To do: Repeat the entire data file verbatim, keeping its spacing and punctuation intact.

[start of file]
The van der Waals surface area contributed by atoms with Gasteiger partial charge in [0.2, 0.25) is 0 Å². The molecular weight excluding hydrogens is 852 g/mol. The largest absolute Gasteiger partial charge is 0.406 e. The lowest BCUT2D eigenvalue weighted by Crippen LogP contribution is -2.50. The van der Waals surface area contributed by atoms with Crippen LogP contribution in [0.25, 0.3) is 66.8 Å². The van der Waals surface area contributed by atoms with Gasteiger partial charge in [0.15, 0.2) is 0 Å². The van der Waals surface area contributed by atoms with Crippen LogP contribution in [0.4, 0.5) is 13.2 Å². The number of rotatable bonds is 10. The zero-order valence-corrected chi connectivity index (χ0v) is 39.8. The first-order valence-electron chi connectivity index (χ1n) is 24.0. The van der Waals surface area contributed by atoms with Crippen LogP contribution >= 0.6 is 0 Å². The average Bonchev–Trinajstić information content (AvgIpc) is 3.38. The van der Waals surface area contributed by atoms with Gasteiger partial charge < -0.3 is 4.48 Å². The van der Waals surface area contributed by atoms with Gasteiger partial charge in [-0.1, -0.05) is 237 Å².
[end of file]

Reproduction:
The van der Waals surface area contributed by atoms with Gasteiger partial charge in [0.2, 0.25) is 0 Å². The molecular weight excluding hydrogens is 852 g/mol. The largest absolute Gasteiger partial charge is 0.406 e. The lowest BCUT2D eigenvalue weighted by Crippen LogP contribution is -2.50. The van der Waals surface area contributed by atoms with Crippen LogP contribution in [0.25, 0.3) is 66.8 Å². The van der Waals surface area contributed by atoms with Gasteiger partial charge in [0.15, 0.2) is 0 Å². The van der Waals surface area contributed by atoms with Crippen LogP contribution in [0.4, 0.5) is 13.2 Å². The number of rotatable bonds is 10. The zero-order valence-corrected chi connectivity index (χ0v) is 39.8. The first-order valence-electron chi connectivity index (χ1n) is 24.0. The van der Waals surface area contributed by atoms with Crippen LogP contribution >= 0.6 is 0 Å². The average Bonchev–Trinajstić information content (AvgIpc) is 3.38. The van der Waals surface area contributed by atoms with Gasteiger partial charge < -0.3 is 4.48 Å². The van der Waals surface area contributed by atoms with Gasteiger partial charge in [-0.1, -0.05) is 237 Å².